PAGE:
Take a look at the most commonly asked questions we receive regarding clinical trials and what they’re all about. Can’t find the answer you’re looking for? Call us today at 585-288-0890.
Many trials work by collecting bloodwork from those participating in the study. Some vaccine studies do evaluate the safety and effectiveness of a live vaccine, which would include a microscopic portion of the virus in the vaccine. However, almost all studies work by taking bloodwork at the first office visit, and then following up with bloodwork at each visit after the study vaccine is administered. They compare results from before and after the vaccine is given to see if antibodies against the virus will form.
Before joining a clinical trial, a participant must qualify for the study and live in the Greater Rochester area. Some research studies seek participants with illnesses or conditions to be studied in the clinical trial, while others need healthy participants. All clinical trials have guidelines about who can participate. A specific criteria for each individual study is an important principle of medical research that helps to produce reliable results. These criteria are based on factors such as:
- Type and stage of a disease
- Previous treatment history
- Other medical conditions
It is important to note that the criteria is not used to reject people personally. Instead, the criteria are used to identify appropriate participants and keep them safe. All criterias help ensure that researchers will be able to answer the questions they plan to study.
The specific clinical trial process depends the type of trial being conducted. The clinical trial team includes doctors and nurses as well as other health care professionals. They check the health of the participant at the beginning of the trial, give specific instructions for participating in the trial, monitor the participant carefully during the trial and stay in touch after the trial is completed. Some clinical trials involve more tests and doctor visits than the participant would normally have for an illness or condition. For all types of trials, the participant works with the research team. Clinical trial participation is most successful when the protocol is carefully followed and there is frequent contact with the research staff.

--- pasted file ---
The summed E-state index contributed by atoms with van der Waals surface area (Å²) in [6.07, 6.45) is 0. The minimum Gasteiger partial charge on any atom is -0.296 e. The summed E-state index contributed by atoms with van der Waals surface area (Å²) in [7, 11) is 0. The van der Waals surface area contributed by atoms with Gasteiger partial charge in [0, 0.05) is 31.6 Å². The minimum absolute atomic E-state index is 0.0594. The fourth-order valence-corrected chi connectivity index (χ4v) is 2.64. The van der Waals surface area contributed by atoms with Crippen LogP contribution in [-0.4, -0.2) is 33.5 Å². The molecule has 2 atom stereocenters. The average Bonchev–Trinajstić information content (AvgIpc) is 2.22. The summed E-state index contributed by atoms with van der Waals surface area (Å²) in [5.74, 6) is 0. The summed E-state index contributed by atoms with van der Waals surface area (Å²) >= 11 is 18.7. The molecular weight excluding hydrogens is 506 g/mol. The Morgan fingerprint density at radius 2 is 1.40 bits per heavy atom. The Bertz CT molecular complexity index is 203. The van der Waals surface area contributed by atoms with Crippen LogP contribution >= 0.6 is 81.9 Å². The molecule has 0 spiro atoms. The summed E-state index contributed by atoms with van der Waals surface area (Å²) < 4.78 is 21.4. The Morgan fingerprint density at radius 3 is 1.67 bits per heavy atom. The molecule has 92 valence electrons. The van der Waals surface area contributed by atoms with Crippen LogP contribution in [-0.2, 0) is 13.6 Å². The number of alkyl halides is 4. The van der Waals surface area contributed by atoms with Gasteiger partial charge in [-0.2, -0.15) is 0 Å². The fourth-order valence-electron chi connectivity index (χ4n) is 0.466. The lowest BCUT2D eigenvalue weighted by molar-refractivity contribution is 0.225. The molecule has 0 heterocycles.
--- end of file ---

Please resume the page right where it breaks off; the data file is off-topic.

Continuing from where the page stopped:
Clinical trials that are well designed and well executed are the best approach for eligible participants to:
- Play an active role in their own health care.
- Gain access to new research treatments before they are widely available.
- Help others by contributing to medical research.
The risks to clinical trials:
- There may be unpleasant, serious or even life-threatening side effects to treatment.
- The treatment may not be effective for the participant.
- The protocol may require more of their time and attention than would a non-protocol treatment, including trips to the study site, more treatments, hospital stays or complex dosage requirements.
Informed consent is the process of learning the key facts about a clinical trial before deciding whether to participate. It is also a continuing process throughout the study to provide information for participants. To help someone decide whether to participate, the doctors and nurses involved in the trial explain the details of the study. Then the research team provides an informed consent document that includes details about the study, such as its purpose, duration, required procedures and key contacts. Risks and potential benefits are explained in the informed consent document. The participant then decides whether to sign the document. Informed consent is not a contract, and the participant may withdraw from the trial at any time.
The ethical and legal codes that govern medical practice also apply to clinical trials. In addition, most clinical research is federally regulated with built in safeguards to protect the participants. The trial follows a carefully controlled protocol, a study plan that details what researchers will do in the study. As a clinical trial progresses, researchers report the results of the trial at scientific meetings, to medical journals and to various government agencies. Individual participants’ names remain secret, and are never mentioned in these reports.
Side effects are any undesired actions or effects of a drug or treatment. Any known side effect is included in the informed consent form, reviewed before the study begins. Negative or adverse effects may include headache, nausea, hair loss, skin irritation or other physical problems and vary depending on the medication under study. Experimental treatments must be evaluated for both immediate and long-term side effects.
People should know as much as possible about the clinical trial and feel comfortable asking the members of the health care team questions about it, the care expected while in a trial, and the cost of the trial. The following questions might be helpful for the participant to discuss with the health care team. Some of the answers to these questions are found in the informed consent document.